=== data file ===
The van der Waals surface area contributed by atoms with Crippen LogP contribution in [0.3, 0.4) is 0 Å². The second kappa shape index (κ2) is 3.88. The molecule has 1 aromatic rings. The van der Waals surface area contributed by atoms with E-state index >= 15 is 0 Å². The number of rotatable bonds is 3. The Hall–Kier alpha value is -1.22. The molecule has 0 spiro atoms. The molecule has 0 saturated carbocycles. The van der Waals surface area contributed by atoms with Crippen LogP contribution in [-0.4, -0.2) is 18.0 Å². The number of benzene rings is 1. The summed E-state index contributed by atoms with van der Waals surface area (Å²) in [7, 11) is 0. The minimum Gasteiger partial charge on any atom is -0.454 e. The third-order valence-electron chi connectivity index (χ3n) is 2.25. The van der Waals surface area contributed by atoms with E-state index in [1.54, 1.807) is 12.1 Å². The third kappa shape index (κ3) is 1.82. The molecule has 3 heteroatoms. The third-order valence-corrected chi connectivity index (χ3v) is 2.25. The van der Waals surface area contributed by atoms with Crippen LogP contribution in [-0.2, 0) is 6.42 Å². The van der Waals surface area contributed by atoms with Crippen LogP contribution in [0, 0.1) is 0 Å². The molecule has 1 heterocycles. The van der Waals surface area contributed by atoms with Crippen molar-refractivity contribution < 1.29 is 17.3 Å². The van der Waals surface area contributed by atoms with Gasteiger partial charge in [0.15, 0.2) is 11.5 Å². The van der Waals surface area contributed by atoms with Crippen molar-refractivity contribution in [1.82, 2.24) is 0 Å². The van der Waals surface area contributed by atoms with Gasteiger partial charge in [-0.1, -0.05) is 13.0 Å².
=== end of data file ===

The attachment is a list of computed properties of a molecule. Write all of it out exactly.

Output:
The van der Waals surface area contributed by atoms with Crippen LogP contribution in [0.3, 0.4) is 0 Å². The second kappa shape index (κ2) is 3.88. The molecule has 1 aromatic rings. The van der Waals surface area contributed by atoms with E-state index >= 15 is 0 Å². The number of rotatable bonds is 3. The Hall–Kier alpha value is -1.22. The molecule has 0 spiro atoms. The molecule has 0 saturated carbocycles. The van der Waals surface area contributed by atoms with Crippen LogP contribution in [-0.4, -0.2) is 18.0 Å². The number of benzene rings is 1. The summed E-state index contributed by atoms with van der Waals surface area (Å²) in [7, 11) is 0. The minimum Gasteiger partial charge on any atom is -0.454 e. The third-order valence-electron chi connectivity index (χ3n) is 2.25. The van der Waals surface area contributed by atoms with E-state index in [1.54, 1.807) is 12.1 Å². The third kappa shape index (κ3) is 1.82. The molecule has 3 heteroatoms. The third-order valence-corrected chi connectivity index (χ3v) is 2.25. The van der Waals surface area contributed by atoms with Crippen LogP contribution in [-0.2, 0) is 6.42 Å². The van der Waals surface area contributed by atoms with Crippen LogP contribution in [0, 0.1) is 0 Å². The molecule has 1 heterocycles. The van der Waals surface area contributed by atoms with Crippen molar-refractivity contribution < 1.29 is 17.3 Å². The van der Waals surface area contributed by atoms with Gasteiger partial charge in [0.15, 0.2) is 11.5 Å². The van der Waals surface area contributed by atoms with Crippen molar-refractivity contribution in [1.82, 2.24) is 0 Å². The van der Waals surface area contributed by atoms with Gasteiger partial charge in [-0.1, -0.05) is 13.0 Å².